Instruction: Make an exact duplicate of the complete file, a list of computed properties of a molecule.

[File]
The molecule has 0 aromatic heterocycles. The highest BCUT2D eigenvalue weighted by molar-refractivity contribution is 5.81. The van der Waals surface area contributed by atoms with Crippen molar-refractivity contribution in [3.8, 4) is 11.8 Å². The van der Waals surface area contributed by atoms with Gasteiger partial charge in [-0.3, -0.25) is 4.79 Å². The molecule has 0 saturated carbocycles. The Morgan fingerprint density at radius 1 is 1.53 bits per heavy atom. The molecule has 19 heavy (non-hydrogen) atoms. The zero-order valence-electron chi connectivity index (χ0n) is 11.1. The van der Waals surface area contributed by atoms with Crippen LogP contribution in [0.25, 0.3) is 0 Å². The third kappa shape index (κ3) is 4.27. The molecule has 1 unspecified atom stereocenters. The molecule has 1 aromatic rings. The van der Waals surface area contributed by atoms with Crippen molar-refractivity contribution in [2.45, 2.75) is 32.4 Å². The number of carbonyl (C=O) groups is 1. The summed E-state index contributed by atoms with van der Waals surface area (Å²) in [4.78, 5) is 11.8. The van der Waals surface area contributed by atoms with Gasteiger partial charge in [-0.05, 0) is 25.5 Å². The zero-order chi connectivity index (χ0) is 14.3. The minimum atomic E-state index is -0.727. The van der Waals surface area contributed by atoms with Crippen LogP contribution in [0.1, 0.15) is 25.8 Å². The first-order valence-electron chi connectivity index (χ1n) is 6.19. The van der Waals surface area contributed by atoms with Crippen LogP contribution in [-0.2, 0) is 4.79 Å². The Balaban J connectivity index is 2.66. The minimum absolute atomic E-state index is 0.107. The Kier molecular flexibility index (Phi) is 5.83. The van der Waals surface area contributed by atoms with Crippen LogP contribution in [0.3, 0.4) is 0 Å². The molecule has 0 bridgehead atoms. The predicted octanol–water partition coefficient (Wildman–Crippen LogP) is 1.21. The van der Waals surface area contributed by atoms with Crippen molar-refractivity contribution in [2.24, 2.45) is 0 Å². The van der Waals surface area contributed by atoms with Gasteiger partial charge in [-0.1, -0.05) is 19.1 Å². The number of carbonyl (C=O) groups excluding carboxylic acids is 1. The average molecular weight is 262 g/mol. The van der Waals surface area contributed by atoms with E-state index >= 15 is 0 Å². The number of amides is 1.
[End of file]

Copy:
The molecule has 0 aromatic heterocycles. The highest BCUT2D eigenvalue weighted by molar-refractivity contribution is 5.81. The van der Waals surface area contributed by atoms with Crippen molar-refractivity contribution in [3.8, 4) is 11.8 Å². The van der Waals surface area contributed by atoms with Gasteiger partial charge in [-0.3, -0.25) is 4.79 Å². The molecule has 0 saturated carbocycles. The Morgan fingerprint density at radius 1 is 1.53 bits per heavy atom. The molecule has 19 heavy (non-hydrogen) atoms. The zero-order valence-electron chi connectivity index (χ0n) is 11.1. The van der Waals surface area contributed by atoms with Crippen LogP contribution in [0.25, 0.3) is 0 Å². The third kappa shape index (κ3) is 4.27. The molecule has 1 unspecified atom stereocenters. The molecule has 1 aromatic rings. The van der Waals surface area contributed by atoms with Crippen molar-refractivity contribution in [2.45, 2.75) is 32.4 Å². The number of carbonyl (C=O) groups is 1. The summed E-state index contributed by atoms with van der Waals surface area (Å²) in [4.78, 5) is 11.8. The van der Waals surface area contributed by atoms with Gasteiger partial charge in [-0.05, 0) is 25.5 Å². The zero-order chi connectivity index (χ0) is 14.3. The minimum atomic E-state index is -0.727. The van der Waals surface area contributed by atoms with Crippen LogP contribution in [0.1, 0.15) is 25.8 Å². The first-order valence-electron chi connectivity index (χ1n) is 6.19. The van der Waals surface area contributed by atoms with Crippen LogP contribution in [-0.2, 0) is 4.79 Å². The Balaban J connectivity index is 2.66. The minimum absolute atomic E-state index is 0.107. The Kier molecular flexibility index (Phi) is 5.83. The van der Waals surface area contributed by atoms with Crippen LogP contribution in [0.3, 0.4) is 0 Å². The molecule has 0 bridgehead atoms. The predicted octanol–water partition coefficient (Wildman–Crippen LogP) is 1.21. The van der Waals surface area contributed by atoms with Crippen molar-refractivity contribution in [2.24, 2.45) is 0 Å². The van der Waals surface area contributed by atoms with Gasteiger partial charge in [-0.1, -0.05) is 19.1 Å². The number of carbonyl (C=O) groups excluding carboxylic acids is 1. The average molecular weight is 262 g/mol. The van der Waals surface area contributed by atoms with E-state index >= 15 is 0 Å². The number of amides is 1.